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Discussion Starter · #61 ·
Good news about it underpinning a new plug-in hybrid! It's nice to have more technical info about this new FCV, too!

via Automobile
TOCHIGI, Japan – The new platform for Honda’s third-generation fuel cell sedan making its debut Wednesday at the Tokyo Motor Show also will underpin a new plug-in hybrid that comes to market due shortly after the fuel-cell’s spring 2016 launch. The new platform, which is roughly the size of the Honda Accord, though sharing no significant components with it, looks to take on the Toyota Prius strategy of marketing a family of green-car models, with distinct, if overwrought styling. Honda also will introduce a new conventional Accord hybrid just ahead of the fuel cell and plug-in models early next year.

Honda says it expects significant sales volume increases for all these green car models. Its third-generation fuel cell sedan gets a 30 percent increase in power, to 130 kilowatts, with a 700-kilometer (435 mile) range from a new fuel cell stack and motor that takes up about the same space as a V-6 engine, all under the car’s hood. The flat lithium-ion battery pack fits between the unibody frame rails under the front seats, while the main hydrogen tank fits behind the rear bulkhead, with a smaller supplementary tank under the bottom cushion of the rear bench seat. Honda has not revealed the tank capacity, though the main tank leaves decent, usable trunk space, and the interior is as roomy for five adults as a conventional midsize sedan. The automaker will officially release the name of the model at its press conference at the Tokyo Motor Show on Wednesday.

The compactness of the electric-drive motor and fuel cell stack is made possible by a 50 percent increase in power density and a reduction in the number of fuel cells by nearly one-third. There is cooling for every two cells, and each cell’s thickness has been reduced by 20 percent. The power control unit (PCU) has been moved from on top of the motor to in front of it, and the height of both the PCU and motor are reduced by 34 percent, compared with the second-generation Honda fuel cell car.

Suspension is MacPherson strut front, with a multi-link rear. Honda says a new, hollow aluminum die-cast subframe is 6 percent lighter than the competition (the Toyota Mirai). Honda offered very short (1-kilometer) drives of both the new fuel cell sedan and a mule of the plug-in hybrid using the current Accord sedan’s body. The fuel cell car is quick, quiet and smooth, though it’s not electric car-quick when launching from a standing start. The plug-in hybrid feels a bit quicker, with seamless transitions between electric and hybrid electric/internal combustion power.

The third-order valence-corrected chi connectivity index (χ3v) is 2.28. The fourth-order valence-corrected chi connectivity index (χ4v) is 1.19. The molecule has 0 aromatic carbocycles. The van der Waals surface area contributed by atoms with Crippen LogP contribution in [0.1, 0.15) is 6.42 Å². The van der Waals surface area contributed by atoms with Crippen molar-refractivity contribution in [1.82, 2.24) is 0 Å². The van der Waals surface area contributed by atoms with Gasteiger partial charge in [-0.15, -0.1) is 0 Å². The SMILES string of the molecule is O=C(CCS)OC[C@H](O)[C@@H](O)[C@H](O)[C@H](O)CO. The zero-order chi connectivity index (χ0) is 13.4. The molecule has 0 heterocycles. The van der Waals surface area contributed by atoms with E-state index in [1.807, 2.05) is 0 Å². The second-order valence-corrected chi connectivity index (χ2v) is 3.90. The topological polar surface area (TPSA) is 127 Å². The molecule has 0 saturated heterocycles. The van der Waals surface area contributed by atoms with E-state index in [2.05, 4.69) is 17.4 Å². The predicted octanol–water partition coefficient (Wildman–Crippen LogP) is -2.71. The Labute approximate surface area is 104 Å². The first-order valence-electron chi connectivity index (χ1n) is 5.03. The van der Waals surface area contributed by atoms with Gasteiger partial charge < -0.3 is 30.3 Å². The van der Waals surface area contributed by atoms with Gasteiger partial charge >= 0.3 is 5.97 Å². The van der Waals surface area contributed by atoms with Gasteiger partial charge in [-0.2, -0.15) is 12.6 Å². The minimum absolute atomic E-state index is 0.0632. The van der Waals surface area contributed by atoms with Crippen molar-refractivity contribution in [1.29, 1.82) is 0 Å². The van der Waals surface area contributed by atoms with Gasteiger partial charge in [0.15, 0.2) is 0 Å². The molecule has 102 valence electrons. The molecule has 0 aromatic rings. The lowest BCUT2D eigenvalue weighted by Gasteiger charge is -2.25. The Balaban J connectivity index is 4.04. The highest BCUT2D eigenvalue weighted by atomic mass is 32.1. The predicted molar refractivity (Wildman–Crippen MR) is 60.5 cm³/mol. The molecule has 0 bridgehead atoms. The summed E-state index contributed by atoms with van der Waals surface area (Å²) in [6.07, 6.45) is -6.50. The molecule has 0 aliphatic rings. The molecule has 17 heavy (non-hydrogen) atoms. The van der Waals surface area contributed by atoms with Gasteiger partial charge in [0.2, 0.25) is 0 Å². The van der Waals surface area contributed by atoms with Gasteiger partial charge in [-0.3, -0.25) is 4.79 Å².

Honda is also offering a modular Smart Hydrogen Station to encourage growth in fuel cell refueling infrastructure, and introduced the Power Exporter 9000, a high-output external power supply machine that can use electricity provided by the fuel cell car to power a home or public facility in case of an emergency outage. Honda and General Motors have entered into a joint-venture project to expand the hydrogen refueling station infrastructure beginning in 2020.

That’s also the year Honda plans to introduce new semi-automated driving features in some models, probably beginning with Acuras in the North American market. Honda demonstrated a Traffic Jam Assist feature using radar and camera, and Target Line Tracing, the latter of which determines the efficient “target line” between two points while staying within a lane. The Target Line Tracing System adjusts the car’s line when it deviates from the target, which means the semi-automated system can adjust for wet or snowy pavement that may cause the tires to slip.
 

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Discussion Starter · #63 · (Edited)
Reviews!




via Autocar
What is it?:
This is the new Honda FCV, the latest attempt by the Japanese manufacturer to gain the high ground on hydrogen fuel cell vehicles - and one that’s under more pressure than ever before, thanks to the recent arrival of the Toyota Mirai.

Indeed, whereas Honda’s previous fuel cell vehicles have been praised for their technical innovation, they’ve also been available to only a select few. The firm made just 72 examples of the last effort, the FCX Clarity - but it has much higher hopes for the FCV, which will be made in “much greater numbers” and is seen as a stepping stone to Honda’s first mass-produced fuel cell vehicle, currently in development (some of it shared with General Motors) and due in 2020.

As with the Clarity, the FCV sits on a bespoke platform, but it gets two hydrogen tanks instead of one, with both storing the fuel at a higher pressure (700bar instead of 350). This is designed, Honda engineers say, to answer the single biggest concern that’s come across in feedback from Clarity owners: range. That car managed 240 miles in the US test cycle; Honda says the FCV can crack 300 on the same standard, and it should be north of 400 in many real-world situations.

At the heart of it all is a new fuel cell stack, a third smaller than before and, astonishingly, 90% cheaper to produce. The more compact package has allowed Honda to move it away from the transmission tunnel area, to under the bonnet. That frees up cabin space, allowing the FCV to be a five-seater.

What's it like?:
As with most fuel cell vehicles, the FCV is remarkably straightforward to use. You select Drive, then ease away in near-silence. The only noise you’re likely to hear - should you not be doing a sufficient rate of knots to create tyre roar - is what sounds like a faint gurgling from under the bonnet.

But in the most part, there’s no real mechanical noise to speak of; think of it as an EV that doesn’t need plugging in, or a Toyota Prius-like hybrid where the combustion engine simply never fires up.

Our test route was a short loop at Honda’s Tochigi R&D centre, and Honda has yet to issue any official performance figures anyway, but it’s already clear that the FCV is set up for cruising comfort instead of out-and-out performance or agility.